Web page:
"This is something that's been going on in our community for a long time," says Anna Dunn to the nearly forty people gathered on ULM's campus Thursday night. They're fighting for the humane treatment of animals and for them it's not just an interest, it's a passion.
"This is a huge, big important issue."
Folks representing several parishes are speaking up for animals. Many live in Monroe, where the animal control officer position has been vacant for months.
"We're concerned about our rights as citizens. Is it ok to go on a property if animals are left behind? That's one thing that happens all the time," says Ginger Padgett.
She hopes the city find a person who is compassionate toward animals. Now this group wants to be involved with hiring process.
"I know that there's enough of us in this community to make our voices heard," says Dunn.
She believes more community meeting and a heavier presence at city council meetings is how to turn up the volume. And District One Councilman Ray Armstrong says he'll serve as the mega-phone.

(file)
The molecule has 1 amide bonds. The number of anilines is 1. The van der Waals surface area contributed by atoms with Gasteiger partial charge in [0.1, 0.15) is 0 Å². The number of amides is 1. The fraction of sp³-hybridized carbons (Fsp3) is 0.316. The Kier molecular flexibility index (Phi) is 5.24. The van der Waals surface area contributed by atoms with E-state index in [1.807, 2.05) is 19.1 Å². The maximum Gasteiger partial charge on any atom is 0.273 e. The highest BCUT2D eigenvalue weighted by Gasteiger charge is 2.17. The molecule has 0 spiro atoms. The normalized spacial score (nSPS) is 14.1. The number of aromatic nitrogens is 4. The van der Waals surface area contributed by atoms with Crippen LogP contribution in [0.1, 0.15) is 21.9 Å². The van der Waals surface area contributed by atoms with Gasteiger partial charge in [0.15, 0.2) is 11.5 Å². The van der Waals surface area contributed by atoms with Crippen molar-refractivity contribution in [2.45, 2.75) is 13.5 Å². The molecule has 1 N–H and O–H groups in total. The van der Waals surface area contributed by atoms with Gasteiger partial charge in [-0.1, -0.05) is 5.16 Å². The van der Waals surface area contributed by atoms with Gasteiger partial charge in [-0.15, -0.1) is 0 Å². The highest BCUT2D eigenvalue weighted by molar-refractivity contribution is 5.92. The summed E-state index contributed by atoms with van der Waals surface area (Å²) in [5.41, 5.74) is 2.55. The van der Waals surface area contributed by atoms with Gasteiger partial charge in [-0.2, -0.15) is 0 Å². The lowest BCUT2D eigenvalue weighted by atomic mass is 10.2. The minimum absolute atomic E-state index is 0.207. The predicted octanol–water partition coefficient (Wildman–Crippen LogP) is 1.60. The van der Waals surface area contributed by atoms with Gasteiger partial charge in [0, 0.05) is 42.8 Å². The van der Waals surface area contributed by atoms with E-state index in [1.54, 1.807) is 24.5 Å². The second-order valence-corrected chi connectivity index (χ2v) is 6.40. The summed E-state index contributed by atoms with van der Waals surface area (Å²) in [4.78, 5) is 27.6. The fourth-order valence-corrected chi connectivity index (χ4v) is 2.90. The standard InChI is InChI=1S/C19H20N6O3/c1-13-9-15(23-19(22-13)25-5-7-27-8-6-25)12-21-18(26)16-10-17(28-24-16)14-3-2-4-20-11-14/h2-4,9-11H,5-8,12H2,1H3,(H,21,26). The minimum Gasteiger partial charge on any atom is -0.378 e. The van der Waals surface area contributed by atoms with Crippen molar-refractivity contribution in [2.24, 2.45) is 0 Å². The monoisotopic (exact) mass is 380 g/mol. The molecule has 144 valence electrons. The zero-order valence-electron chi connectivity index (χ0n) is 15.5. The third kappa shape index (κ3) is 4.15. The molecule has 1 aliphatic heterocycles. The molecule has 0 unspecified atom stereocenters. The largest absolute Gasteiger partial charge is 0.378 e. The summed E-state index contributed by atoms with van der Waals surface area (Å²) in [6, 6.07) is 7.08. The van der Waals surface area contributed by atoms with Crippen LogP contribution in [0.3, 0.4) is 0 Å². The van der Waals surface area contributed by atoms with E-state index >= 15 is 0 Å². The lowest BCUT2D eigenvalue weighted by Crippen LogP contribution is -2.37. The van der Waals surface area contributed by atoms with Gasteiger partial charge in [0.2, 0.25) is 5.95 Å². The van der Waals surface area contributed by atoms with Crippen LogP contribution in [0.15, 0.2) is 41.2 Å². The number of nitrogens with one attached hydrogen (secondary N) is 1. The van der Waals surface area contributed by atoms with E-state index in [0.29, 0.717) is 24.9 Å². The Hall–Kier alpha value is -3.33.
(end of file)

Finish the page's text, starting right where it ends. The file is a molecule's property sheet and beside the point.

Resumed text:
"Look and see what other people have done to see what's reasonable for our area to do and to work with the police and the administration to do that. If it involves ordinances, I believe we can develop the proper ordinances and laws to do that and I'll bring them up," says Armstrong.
And while Monroe Police Chief Quentin Holmes says he was not invited to attend this meeting, the group says they want to work with him on developing ways to better enforce the laws already on the books.
"We just want to do the right thing. And the right thing is, regardless of if you're an animal lover or whatever your passion is, these animals, they need a voice to speak for them," says Padgett.